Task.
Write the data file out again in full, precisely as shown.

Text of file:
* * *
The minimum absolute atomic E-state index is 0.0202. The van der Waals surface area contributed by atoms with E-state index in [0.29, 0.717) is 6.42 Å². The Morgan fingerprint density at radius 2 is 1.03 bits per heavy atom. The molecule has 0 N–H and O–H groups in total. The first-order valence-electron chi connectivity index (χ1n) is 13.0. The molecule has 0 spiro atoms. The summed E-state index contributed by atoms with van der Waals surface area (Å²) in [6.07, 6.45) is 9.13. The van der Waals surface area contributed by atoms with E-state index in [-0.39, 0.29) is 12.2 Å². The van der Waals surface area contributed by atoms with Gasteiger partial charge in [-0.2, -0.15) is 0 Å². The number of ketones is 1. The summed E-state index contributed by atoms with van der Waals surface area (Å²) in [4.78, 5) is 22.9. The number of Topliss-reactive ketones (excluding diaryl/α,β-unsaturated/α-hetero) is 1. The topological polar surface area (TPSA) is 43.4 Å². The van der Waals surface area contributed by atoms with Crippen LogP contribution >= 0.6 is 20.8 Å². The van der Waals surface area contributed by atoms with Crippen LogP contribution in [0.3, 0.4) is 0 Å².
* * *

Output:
The minimum absolute atomic E-state index is 0.0202. The van der Waals surface area contributed by atoms with E-state index in [0.29, 0.717) is 6.42 Å². The Morgan fingerprint density at radius 2 is 1.03 bits per heavy atom. The molecule has 0 N–H and O–H groups in total. The first-order valence-electron chi connectivity index (χ1n) is 13.0. The molecule has 0 spiro atoms. The summed E-state index contributed by atoms with van der Waals surface area (Å²) in [6.07, 6.45) is 9.13. The van der Waals surface area contributed by atoms with E-state index in [-0.39, 0.29) is 12.2 Å². The van der Waals surface area contributed by atoms with Gasteiger partial charge in [-0.2, -0.15) is 0 Å². The number of ketones is 1. The summed E-state index contributed by atoms with van der Waals surface area (Å²) in [4.78, 5) is 22.9. The number of Topliss-reactive ketones (excluding diaryl/α,β-unsaturated/α-hetero) is 1. The topological polar surface area (TPSA) is 43.4 Å². The van der Waals surface area contributed by atoms with Crippen LogP contribution >= 0.6 is 20.8 Å². The van der Waals surface area contributed by atoms with Crippen LogP contribution in [0.3, 0.4) is 0 Å².